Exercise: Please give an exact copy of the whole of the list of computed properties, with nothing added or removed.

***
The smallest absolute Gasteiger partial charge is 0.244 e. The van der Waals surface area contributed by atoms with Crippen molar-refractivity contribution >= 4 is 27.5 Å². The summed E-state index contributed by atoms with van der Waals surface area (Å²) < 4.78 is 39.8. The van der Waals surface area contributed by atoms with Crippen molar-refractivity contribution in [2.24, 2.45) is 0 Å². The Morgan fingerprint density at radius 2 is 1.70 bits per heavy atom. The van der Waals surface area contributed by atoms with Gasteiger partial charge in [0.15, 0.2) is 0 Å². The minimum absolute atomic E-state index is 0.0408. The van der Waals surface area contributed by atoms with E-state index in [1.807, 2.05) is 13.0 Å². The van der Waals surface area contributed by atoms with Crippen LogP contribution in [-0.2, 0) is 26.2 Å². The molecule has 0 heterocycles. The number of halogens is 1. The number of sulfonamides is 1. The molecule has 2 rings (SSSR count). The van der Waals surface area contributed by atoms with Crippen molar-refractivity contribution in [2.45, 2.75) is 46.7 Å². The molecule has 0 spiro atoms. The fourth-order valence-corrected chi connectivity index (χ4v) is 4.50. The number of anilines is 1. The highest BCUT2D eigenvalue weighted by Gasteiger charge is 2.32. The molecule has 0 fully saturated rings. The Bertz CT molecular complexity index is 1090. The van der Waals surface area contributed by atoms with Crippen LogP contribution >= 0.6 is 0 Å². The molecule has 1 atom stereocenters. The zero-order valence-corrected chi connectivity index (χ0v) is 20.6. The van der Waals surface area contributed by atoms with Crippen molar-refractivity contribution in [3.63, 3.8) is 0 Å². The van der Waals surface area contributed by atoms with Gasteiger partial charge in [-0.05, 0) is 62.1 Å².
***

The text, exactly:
The smallest absolute Gasteiger partial charge is 0.244 e. The van der Waals surface area contributed by atoms with Crippen molar-refractivity contribution >= 4 is 27.5 Å². The summed E-state index contributed by atoms with van der Waals surface area (Å²) < 4.78 is 39.8. The van der Waals surface area contributed by atoms with Crippen molar-refractivity contribution in [2.24, 2.45) is 0 Å². The Morgan fingerprint density at radius 2 is 1.70 bits per heavy atom. The van der Waals surface area contributed by atoms with Gasteiger partial charge in [0.15, 0.2) is 0 Å². The minimum absolute atomic E-state index is 0.0408. The van der Waals surface area contributed by atoms with E-state index in [1.807, 2.05) is 13.0 Å². The van der Waals surface area contributed by atoms with Crippen LogP contribution in [-0.2, 0) is 26.2 Å². The molecule has 0 heterocycles. The number of halogens is 1. The number of sulfonamides is 1. The molecule has 2 rings (SSSR count). The van der Waals surface area contributed by atoms with Crippen molar-refractivity contribution in [2.45, 2.75) is 46.7 Å². The molecule has 0 spiro atoms. The fourth-order valence-corrected chi connectivity index (χ4v) is 4.50. The number of anilines is 1. The highest BCUT2D eigenvalue weighted by Gasteiger charge is 2.32. The molecule has 0 fully saturated rings. The Bertz CT molecular complexity index is 1090. The van der Waals surface area contributed by atoms with Crippen LogP contribution >= 0.6 is 0 Å². The molecule has 1 atom stereocenters. The zero-order valence-corrected chi connectivity index (χ0v) is 20.6. The van der Waals surface area contributed by atoms with Crippen molar-refractivity contribution in [3.63, 3.8) is 0 Å². The van der Waals surface area contributed by atoms with Gasteiger partial charge in [-0.05, 0) is 62.1 Å².